Posted on Jun 30, 2020, 3 p.m.
For the first time in a groundbreaking clinical trial a team of neurosurgeons.from Sunnybrook Health Sciences Center in Toronto, Ontario, Canada has penetrated the blood brain barrier non-invasively in a human patient named Bonnie Hill who had previously been managing her malignant brain tumor with medication before being given difficult news earlier this year of the continued growth.
“The blood-brain barrier (BBB) has been a persistent obstacle to delivering valuable therapies to treat disease such as tumours,” says Dr. Todd Mainprize, principal investigator of the study and neurosurgeon in the Hurvitz Brain Sciences Program at Sunnybrook Health Sciences Centre in a media release.
The blood brain barrier is a plastic like wrap coating around the small blood vessels in the brain, this barrier normally restricts passage of substances from the bloodstream from entering into the brain as well as protecting the brain from toxic chemicals. The BBB also does not allow most medication to pass through, which has several implications for many conditions including cancer, Parkinson’s disease and Alzheimer’s disease.
“Some of the most exciting and novel therapeutics for the treatment of malignant brain tumours are not able to reach the tumour cells because of the blood brain barrier,” says Dr. Todd Mainprize, who is the lead investigator, neurosurgeon at Sunnybrook, as well as an assistant professor in the Division of Neurosurgery at University of Toronto. “Our technique is to essentially tear holes in the plastic wrap and allow the various chemicals we want delivered to the brain, to get into the brain.”
The patient received chemotherapy which was later followed by an injection of microbubbles of air to circulate in her bloodstream. Bonny was then fitted with a specialized device on her head which was co-developed by Sunnybrook before being placed in an MRI to help guide the low intensity ultrasound waves to precise areas in her brain; this procedure caused the microbubbles to shake and temporarily make holes in the BBB allowing medication to seep into the tumor.
“We are encouraged that we were able to temporarily open this barrier in a patient to deliver chemotherapy directly to the brain tumour.”
“The trial has gone exactly the way we hoped,” says Dr. Mainprize. During the procedure, nine dots on the brain scan lit up, indicating the opening of the blood-brain barrier. “We are encouraged that we were able to temporarily open this barrier in a patient to deliver chemotherapy directly to the brain tumour. This technique will open up new opportunities to deliver potentially much more effective treatments to the targeted areas.”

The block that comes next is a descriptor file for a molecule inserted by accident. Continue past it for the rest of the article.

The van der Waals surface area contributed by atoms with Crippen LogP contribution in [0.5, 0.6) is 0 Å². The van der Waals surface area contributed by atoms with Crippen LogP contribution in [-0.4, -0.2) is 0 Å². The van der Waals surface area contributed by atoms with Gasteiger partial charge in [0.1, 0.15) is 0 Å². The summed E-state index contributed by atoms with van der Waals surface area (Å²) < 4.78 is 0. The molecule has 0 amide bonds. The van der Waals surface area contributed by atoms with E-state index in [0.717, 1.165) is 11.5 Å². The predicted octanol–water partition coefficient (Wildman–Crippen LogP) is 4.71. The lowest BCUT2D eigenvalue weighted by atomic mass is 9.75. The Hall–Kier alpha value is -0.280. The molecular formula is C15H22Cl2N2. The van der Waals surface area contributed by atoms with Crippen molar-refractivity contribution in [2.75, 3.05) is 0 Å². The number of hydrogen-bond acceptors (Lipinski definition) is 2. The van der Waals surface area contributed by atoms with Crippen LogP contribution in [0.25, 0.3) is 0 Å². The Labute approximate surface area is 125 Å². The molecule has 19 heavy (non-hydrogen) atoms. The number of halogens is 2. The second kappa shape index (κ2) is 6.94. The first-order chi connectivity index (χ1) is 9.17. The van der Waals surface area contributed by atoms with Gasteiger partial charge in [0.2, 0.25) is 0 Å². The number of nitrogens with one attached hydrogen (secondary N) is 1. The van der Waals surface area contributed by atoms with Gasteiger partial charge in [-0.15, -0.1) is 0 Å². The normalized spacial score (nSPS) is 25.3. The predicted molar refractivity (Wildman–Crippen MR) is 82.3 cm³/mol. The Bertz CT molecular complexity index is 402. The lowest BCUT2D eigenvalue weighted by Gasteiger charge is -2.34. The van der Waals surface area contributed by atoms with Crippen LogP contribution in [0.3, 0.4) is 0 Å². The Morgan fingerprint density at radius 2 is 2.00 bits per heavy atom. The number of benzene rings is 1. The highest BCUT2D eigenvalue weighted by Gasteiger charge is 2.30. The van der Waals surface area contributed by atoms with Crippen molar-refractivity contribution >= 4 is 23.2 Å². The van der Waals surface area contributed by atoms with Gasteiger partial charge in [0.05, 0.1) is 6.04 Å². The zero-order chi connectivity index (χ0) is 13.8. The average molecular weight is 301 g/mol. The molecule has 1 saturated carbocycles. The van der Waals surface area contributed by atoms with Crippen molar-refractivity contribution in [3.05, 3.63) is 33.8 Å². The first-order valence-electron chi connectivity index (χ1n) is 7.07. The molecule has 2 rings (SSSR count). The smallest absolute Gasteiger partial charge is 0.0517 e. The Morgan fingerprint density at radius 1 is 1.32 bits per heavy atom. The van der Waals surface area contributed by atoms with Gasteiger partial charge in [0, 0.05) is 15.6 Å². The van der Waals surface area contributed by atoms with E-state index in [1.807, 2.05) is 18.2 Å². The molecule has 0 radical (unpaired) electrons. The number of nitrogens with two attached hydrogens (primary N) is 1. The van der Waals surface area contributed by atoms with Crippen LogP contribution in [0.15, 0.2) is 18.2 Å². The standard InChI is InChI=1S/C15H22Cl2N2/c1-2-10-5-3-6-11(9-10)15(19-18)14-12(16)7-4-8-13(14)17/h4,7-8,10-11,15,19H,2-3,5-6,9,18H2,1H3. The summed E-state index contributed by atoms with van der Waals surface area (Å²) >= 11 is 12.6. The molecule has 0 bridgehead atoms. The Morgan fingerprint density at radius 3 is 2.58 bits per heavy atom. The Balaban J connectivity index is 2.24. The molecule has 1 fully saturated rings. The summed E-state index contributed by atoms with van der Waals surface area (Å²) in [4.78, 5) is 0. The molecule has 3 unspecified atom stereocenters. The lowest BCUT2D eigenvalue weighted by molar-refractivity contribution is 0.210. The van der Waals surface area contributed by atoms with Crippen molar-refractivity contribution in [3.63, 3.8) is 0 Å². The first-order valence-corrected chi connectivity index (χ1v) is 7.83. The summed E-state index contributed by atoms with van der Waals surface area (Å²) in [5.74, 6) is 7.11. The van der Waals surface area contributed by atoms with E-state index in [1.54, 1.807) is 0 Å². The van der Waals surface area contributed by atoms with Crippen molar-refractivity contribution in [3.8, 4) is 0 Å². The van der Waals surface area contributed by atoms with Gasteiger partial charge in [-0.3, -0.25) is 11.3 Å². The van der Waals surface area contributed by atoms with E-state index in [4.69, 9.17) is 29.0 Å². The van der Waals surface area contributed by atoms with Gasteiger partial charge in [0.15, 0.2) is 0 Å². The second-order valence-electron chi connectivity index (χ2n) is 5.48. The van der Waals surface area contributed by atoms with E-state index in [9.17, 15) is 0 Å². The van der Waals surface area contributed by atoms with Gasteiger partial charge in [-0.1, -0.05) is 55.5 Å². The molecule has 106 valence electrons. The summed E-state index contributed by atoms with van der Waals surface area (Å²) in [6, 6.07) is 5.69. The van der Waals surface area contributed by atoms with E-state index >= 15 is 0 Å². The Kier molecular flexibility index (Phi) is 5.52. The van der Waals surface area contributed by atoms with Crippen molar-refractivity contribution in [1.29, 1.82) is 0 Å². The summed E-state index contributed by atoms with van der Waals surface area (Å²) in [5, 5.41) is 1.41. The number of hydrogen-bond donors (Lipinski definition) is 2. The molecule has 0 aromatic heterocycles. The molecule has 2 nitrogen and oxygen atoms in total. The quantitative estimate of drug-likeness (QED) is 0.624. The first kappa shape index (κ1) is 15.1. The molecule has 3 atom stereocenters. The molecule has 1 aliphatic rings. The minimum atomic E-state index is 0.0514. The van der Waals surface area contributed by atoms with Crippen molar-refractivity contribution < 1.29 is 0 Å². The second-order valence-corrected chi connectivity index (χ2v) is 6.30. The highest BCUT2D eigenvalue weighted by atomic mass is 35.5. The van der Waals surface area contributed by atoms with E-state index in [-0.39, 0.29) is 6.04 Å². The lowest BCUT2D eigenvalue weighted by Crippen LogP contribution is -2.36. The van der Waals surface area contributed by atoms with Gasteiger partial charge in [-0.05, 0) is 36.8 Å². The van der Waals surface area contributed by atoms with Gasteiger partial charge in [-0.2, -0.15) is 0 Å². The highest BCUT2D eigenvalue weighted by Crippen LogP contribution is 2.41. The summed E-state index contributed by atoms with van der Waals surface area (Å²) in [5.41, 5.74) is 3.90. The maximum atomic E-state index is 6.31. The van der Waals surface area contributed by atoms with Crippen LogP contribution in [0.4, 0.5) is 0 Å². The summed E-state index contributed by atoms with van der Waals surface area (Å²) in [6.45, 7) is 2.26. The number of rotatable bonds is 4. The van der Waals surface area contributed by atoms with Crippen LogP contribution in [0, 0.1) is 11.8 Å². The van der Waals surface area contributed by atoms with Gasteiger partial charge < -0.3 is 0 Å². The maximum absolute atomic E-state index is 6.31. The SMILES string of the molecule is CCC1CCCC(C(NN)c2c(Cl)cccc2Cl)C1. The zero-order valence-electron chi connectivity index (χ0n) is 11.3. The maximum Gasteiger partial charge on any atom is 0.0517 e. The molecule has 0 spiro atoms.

According to Dr. Kullervo Hynyen who is the Director of Physical Sciences at the Sunnybrook Research Institute who worked for close to 2 decades with industry partner Insightec to develop this technology and bring it to a clinic ready state: “The success of this case is gratifying,” he says. “My hope now is that many patients will eventually benefit from it.”
The following day Bonny had surgery to remove part of the tumour and surrounding tissues which were sent to pathology for analysis to determine how much medication got it to. As the injected chemotherapy is taken out with the removal of the brain tumor, Bonny and the other participants of this research trial will not benefit from this particular focused ultrasound procedure.
“Research participants, like Bonny, are committing a truly selfless act to help research along so it may be able to help other patients in the future,” says Dr. Mainprize. “Thanks to Bonny and all other participants, this breakthrough opens up potential for delivering drug therapies to parts of the brain that were previously impenetrable because of the blood-brain barrier.”
Bonny was nervous and excited to be the first; “If I can help in any way, it’s going to be able to look after things like epilepsy, Alzheimer’s and a lot of other diseases. This isn’t just about a brain tumour.”
“We are very lucky at Sunnybrook to have a large interdisciplinary group of physicists, radiologists, neurosurgeons and oncologists that can work together and push this trial forward. We’re very honoured to be the first centre that’s able to do this,” says Dr. Mainprize.
“Some of the most exciting and novel therapeutics for the treatment of malignant brain tumours are not able to reach the tumour cells because of the blood brain barrier,” said Mainprize. “This technique will open up new opportunities to deliver potentially much more effective treatments to the targeted areas.”
This trial will be extended to include another 6-10 patients over the next few months to make sure that opening the BBB like this is safe to penetrate in humans. All research participants are those who are already scheduled for traditional neurosurgery to remove parts of their brain, tumors and some surrounding tissues. Enrolment into this trial is limited to Canadian residents only due to it being an inpatient surgical procedure, which is being funded by The Focused Ultrasound Foundation through their Cornelia Flagg Keller Memorial Fund for Brain Research.
“Breaching this barrier opens up a new frontier in treating brain disorders,” says Dr. Neal Kassell, chairman of the Focused Ultrasound Foundation. “We are encouraged by the momentum building for the use of focused ultrasound to non-invasively deliver therapies for a number of brain disorders.”
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